There is no government backing to the farmers of the surveyed area.
Transportation is another great hurdle to the local farmers as there is vehicle road in the mountains.
2. Problems pertaining to organic livestock rearing
Lack of Market
Lack of Knowledge
- Aertsens, J. 2011.Organic food as an emerging market: personal determinants of consumption, supply governance and retail strategies. Ghent University.
- Anonymous, 2008.Commission of European Communities, Public procurement for a better environment; Commission staff working document,communication to the European Parliament, the Council, the European Economic and Social Committee and the Committee of the Regions, Brussels
- Asioli, D. Canavari, M. Pignatti, E. Obermowe, T. Sidali, K.L. Vogt, C. Spiller, A. 2014. Sensory experiences and expectations of Italian and German organic consumers.J. Int. Food Agribus. Mark, 26(1):13–27.
- Asioli, D.Pignatti, E. Canavari, M. 2012.Sensory attributes and marketing: an exploration of Italian organic producers’ perspective. Bodenkultur, 63(2–3):7–16.
- Botonaki, A. Polymeros, K.Tsakiridou, E. Mattas, K.2006. The role of food quality certification on consumers’ food choices. Br. Food J., 108:77
- Bouver, M. Jonk, M. Berman, T. Bersani. R. Lusser, H. Nappa, V. Nissinen. A. Parikka, K. Szuppinger, P. Viganò, C.2006. Green public procurement in Europe 2006, conclusions and recommendation.Virage Milieu & Management, Haarlem.
- Briz, T. Ward, R.W.2009.Consumer awareness of organic products in Spain: an application of multinominallogit models. Food Policy, 34(3):295–304.
- Brown E, Dury. S, Holdsworth. M, 2009.Motivations of consumers that use local, organic fruit and vegetable box schemes in Central England and Southern France. Appetite 53(2):183–188.
- S, 2010. Factors influencing organic food purchase in India-expert survey insights. Br. Food J. 112(8):902–915.
- Dean, M. Raats, M. Shepherd, R. 2008. Moral concerns and consumer choice of fresh and processed organic foods. J. Appl. Soc. Psychol. 38(8):2088–2107.
- Ekelund, L. Fernqvist, F. Tjärnemo, H. Consumer preferences for domestic and organically labelled vegetables in Sweden.Acta Agric. Scand. 4(4):229–236.
- FAO, 2002.World agriculture: towards 2015/2030 Available: http://www.fao.org/docrep/004/ y3557e/y3557e00.htm [Accessed on 01.07. 2012].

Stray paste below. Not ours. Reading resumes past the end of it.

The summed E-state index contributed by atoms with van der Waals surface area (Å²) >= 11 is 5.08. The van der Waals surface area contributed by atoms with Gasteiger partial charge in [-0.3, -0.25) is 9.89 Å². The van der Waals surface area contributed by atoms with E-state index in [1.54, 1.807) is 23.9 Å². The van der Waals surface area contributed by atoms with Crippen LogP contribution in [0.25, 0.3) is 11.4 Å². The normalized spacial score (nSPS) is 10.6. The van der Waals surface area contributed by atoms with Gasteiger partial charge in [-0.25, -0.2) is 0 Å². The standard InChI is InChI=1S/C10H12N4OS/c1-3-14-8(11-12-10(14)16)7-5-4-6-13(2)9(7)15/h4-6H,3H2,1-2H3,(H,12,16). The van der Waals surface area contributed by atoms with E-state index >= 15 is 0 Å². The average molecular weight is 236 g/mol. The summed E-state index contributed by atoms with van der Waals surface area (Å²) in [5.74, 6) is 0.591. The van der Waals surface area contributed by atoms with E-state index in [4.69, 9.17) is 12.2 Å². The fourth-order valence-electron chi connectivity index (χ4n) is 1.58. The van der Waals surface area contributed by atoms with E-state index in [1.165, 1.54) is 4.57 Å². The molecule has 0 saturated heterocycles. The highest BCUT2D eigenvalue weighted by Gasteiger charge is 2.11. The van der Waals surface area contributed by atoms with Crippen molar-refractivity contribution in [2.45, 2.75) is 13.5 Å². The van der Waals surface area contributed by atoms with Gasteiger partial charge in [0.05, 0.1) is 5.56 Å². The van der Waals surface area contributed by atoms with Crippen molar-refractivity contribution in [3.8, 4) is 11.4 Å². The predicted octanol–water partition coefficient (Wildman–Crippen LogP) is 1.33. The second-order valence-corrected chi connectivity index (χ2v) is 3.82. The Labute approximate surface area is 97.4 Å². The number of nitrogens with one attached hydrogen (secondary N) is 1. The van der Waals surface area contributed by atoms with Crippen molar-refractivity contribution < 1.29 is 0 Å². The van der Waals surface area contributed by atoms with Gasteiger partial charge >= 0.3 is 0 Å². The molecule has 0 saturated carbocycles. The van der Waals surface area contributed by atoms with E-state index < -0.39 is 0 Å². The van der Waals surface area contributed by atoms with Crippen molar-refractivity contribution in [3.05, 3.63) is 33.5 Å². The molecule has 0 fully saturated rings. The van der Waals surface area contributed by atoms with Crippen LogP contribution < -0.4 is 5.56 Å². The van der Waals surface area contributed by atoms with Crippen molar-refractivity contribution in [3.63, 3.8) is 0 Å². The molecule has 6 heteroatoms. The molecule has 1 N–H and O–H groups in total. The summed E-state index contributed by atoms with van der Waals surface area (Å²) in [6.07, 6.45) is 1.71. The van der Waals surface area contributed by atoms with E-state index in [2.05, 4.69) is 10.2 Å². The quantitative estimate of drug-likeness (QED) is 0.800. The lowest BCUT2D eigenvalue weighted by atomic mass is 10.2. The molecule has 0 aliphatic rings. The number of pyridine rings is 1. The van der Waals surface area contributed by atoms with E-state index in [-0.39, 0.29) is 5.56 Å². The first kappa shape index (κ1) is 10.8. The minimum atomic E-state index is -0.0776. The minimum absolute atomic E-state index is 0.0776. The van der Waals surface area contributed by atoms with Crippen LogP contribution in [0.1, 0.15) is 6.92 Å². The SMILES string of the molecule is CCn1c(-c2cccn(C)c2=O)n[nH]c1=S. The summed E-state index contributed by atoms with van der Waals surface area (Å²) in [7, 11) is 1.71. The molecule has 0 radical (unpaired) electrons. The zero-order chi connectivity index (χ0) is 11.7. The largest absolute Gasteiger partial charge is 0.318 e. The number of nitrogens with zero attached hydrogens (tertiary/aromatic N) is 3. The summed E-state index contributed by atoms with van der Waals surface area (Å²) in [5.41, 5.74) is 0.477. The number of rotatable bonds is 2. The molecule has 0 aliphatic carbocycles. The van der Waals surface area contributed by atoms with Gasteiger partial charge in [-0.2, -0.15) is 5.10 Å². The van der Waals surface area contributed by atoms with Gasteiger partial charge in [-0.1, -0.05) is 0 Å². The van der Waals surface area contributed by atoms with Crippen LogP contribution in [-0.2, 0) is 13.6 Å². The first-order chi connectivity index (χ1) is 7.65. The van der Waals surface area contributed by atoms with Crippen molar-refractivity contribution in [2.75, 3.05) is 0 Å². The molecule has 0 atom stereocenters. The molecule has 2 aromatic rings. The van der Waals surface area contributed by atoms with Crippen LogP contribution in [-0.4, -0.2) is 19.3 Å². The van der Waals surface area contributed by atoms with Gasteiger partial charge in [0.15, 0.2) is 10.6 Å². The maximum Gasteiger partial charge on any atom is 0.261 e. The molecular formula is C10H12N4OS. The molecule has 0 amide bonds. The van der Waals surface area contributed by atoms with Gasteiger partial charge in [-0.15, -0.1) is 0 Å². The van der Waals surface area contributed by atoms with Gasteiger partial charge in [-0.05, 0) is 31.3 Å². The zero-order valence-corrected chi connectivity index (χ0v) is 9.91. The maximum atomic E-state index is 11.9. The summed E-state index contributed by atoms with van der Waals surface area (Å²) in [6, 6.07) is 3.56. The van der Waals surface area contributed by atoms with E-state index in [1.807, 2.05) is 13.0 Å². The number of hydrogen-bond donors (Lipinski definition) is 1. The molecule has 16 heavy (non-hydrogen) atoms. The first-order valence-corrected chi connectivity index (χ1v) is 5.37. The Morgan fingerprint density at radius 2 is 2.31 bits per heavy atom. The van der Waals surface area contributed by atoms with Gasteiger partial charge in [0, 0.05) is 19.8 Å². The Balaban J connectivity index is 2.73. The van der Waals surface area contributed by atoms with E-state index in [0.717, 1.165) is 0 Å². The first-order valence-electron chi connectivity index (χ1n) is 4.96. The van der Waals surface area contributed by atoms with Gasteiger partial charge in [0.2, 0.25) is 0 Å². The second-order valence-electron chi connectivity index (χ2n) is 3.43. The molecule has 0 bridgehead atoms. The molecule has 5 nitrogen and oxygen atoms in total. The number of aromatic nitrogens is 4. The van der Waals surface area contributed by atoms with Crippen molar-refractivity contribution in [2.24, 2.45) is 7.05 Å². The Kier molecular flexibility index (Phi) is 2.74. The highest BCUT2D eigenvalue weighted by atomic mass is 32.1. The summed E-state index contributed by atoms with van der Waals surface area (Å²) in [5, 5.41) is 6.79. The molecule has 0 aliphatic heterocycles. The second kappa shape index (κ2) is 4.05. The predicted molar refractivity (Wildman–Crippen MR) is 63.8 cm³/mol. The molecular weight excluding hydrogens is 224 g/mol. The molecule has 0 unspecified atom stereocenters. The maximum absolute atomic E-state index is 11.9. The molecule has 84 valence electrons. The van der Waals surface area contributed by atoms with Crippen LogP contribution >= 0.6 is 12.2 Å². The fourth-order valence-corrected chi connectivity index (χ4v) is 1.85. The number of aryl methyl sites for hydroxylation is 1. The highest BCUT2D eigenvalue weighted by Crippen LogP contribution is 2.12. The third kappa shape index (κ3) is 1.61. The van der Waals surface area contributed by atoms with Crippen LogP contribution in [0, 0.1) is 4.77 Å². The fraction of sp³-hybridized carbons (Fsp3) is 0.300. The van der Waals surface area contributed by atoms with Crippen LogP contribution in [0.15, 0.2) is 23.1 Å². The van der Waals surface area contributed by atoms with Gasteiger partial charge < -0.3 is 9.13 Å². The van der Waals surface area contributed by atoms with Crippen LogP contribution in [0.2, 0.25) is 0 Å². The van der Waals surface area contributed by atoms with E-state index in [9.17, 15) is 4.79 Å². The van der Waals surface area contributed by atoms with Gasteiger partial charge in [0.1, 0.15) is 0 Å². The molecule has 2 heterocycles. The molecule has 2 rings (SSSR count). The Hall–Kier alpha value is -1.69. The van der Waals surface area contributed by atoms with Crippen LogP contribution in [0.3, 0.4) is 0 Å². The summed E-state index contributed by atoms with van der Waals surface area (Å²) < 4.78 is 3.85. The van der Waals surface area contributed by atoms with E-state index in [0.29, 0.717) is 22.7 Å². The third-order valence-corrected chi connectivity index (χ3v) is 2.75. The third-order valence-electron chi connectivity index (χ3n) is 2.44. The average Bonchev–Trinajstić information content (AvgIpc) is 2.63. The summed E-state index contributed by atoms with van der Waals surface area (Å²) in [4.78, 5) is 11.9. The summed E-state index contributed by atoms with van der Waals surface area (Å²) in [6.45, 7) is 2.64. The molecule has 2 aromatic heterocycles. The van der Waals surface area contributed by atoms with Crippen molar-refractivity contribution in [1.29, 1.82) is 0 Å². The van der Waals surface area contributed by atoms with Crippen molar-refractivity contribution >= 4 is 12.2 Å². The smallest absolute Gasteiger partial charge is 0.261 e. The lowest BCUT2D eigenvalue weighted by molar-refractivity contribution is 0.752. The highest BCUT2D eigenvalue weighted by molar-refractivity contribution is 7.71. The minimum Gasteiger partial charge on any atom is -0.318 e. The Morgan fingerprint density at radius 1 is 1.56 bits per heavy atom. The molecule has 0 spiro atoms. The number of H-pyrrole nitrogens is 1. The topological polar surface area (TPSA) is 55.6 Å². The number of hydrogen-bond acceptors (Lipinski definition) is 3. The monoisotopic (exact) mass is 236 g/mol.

- Gil, J.M. Soler, F.2006.Knowledge and willingness to pay for organic food in Spain: evidence from experimental auctions. Acta. Agric. Scand. 3(3):109–124.
- Gilsenan, C. Burke, R. Barry-Ryan, C. 2012.Do organic cherry vine tomatoes taste better than conventional cherry vine tomatoes? A sensory and instrumental comparative study from Ireland. J. Cul. Sci. Technol. 10(2):154.
- Gottschalk, I. Leistner, T.2013.Consumer reactions to the availability of organic food in discount supermarkets. Int. J. Consum. Stud. 37(2):136–142.
- Hole, D.G. Perkins, A.J. Wilson, J.D. Alexander, I.H. Grice, P.V. Evans, A.D. 2005. Does organic farming benefit biodiversity? Biol. Conserv. 122:113–130.
- IFOAM, 2009.Mission and goals. Available: http://www.ifoam.org/about_ifoam/inside_ifoam/mission.html [Accessed on 11.6.2012]
- Kalogeras, N. Valchovska, S. Baourakis, G. Kalaitzis, P.2009. Dutch consumers’ willingness to pay for organic olive oil.J. Int. Food Agribus. Mark 21(4):286–311.
- Kareklas, I. Carlson, J.R. Muehling, D.D. 2014. BI eat organic for my benefit and yours: egoistic and altruistic considerations for purchasing organic food and their implications for advertising strategists. J. Advert. 43(1):18–32.
- Kijlstra, A. Eijck, K.2006. Animal health in organic livestock production systems: a review. N.J.A.S., 54-I:77–94.
- Krystallis, A. Grunert, K.G. de Barcellos, M.D. Perrea, T. Verbeke, W. 2012.Consumer attitudes towards sustainability aspects of food production: insights from three continents. J. Mark Manag. 28(3–4):334–372.
- Krystallis, A. Vassallo, M. Chryssohoidis G. Perrea, T. 2008. Societal and individualistic drivers as predictors of organic purchasing revealed through a portrait value questionnaire (PVQ)-based inventory. J. Consum. Behav. 7(2):164–187.
- Lee, H. Goudeau, C. Consumers’ beliefs, attitudes, and loyalty in purchasing organic foods: the standard learning hierarchy approach. Br. Food J. 116(6):918–930.
- Mäder, P. Fliessbach, A. Dubois, D. Gunst, L. Fried, P. Niggli, U. 2002. Soil fertility and biodiversity in organic farming.Science 296:1694–1697.
- Nemecek, T. Dubois, D. Huguenin-Elie, O. Gaillard, G. 2011. Life cycle assessment of Swiss farming systems: I. Integrated and organic farming. Agric. Syst. 104:217–232
- Neuhoff, D. Tashi, S. Rahmann, G. 2014. Organic agriculture in Bhutan: potential and challenges, Org. Agr.4:209–221.
- Padilla Bravo, C. Cordts, A. Schulze, B. Spiller, A. 2013. Assessing determinants of organic food consumption using data from the German National Nutrition Survey. Food Qual Prefer 28: 60–70.
- Van Loo, E.J. Diem, M.N.H. Pieniak, Z. Verbeke, W. 2013. Consumer attitudes, knowledge, and consumption of organic yogurt. J. Dairy Sci. 96(4):2118–2129.
- Wiedmann, K. Hennigs, N. Behrens, S.H. Klarmann, C. 2014. Tasting green: an experimental design for investigating consumer perception of organic wine. Br Food J 116(2):197–211.
- Zagata, L. 2012. Consumers’ beliefs and behavioural intentions towards organic foodEvidence from the Czech Republic. Appetite 59(1):81–89.
- Zander, K. Hamm, U. 2010.Consumer preferences for additional ethical attributes of organic
- Food Qual Prefer 21(5): 495–503.